Previous studies have suggested that infant sleep problems are related to maternal sleep disruption, mood symptoms, and/or anxiety. There is additional evidence indicating that sleep problems in the infant may increase risk for postpartum depression and anxiety. There is a complex interplay between infant sleep and maternal sleep and mental health, and a better understanding of these relationships may help to design interventions which improve maternal well-being , as well as infant sleep quality. Two recent studies explore the relationship between sleep, biological rhythms, and maternal mood and anxiety.
Circadian Rhythms and Mood Symptoms
In the first study, Slyepchenko and colleagues investigate the link between objective parameters of sleep and biological rhythms with mood and anxiety symptoms in the mother. They prospectively followed subjective and objective measures of sleep and biological rhythms and light exposure from late pregnancy into the postpartum period and their relationship with depressive and anxiety symptoms across the peripartum period.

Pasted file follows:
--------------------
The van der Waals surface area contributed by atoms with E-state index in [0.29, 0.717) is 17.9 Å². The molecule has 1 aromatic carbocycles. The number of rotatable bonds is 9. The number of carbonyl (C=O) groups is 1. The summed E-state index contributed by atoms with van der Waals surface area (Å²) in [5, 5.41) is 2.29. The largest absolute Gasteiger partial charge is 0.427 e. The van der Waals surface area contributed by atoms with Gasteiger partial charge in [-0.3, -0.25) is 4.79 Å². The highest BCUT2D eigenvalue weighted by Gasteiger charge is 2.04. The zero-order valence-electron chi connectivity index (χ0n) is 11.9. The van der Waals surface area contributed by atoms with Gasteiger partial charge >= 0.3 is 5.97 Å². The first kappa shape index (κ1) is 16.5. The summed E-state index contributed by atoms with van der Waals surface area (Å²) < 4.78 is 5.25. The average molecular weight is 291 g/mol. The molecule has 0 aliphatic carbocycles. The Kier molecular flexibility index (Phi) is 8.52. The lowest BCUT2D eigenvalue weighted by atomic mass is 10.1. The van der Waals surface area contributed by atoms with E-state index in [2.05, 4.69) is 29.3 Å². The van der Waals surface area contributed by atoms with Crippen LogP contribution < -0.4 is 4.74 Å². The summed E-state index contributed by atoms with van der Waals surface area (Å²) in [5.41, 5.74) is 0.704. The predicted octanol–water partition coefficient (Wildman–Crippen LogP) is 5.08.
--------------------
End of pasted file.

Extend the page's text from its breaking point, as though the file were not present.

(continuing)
In this study, 100 women recruited from the community and outpatient obstetric clinics were assessed during the third trimester of pregnancy; 73 returned for follow-ups at 1-3 weeks and 6-12 weeks postpartum. Subjective and objective measures of sleep and biological rhythms were obtained, including two weeks of actigraphy at each visit. Validated questionnaires were used to assess mood and anxiety.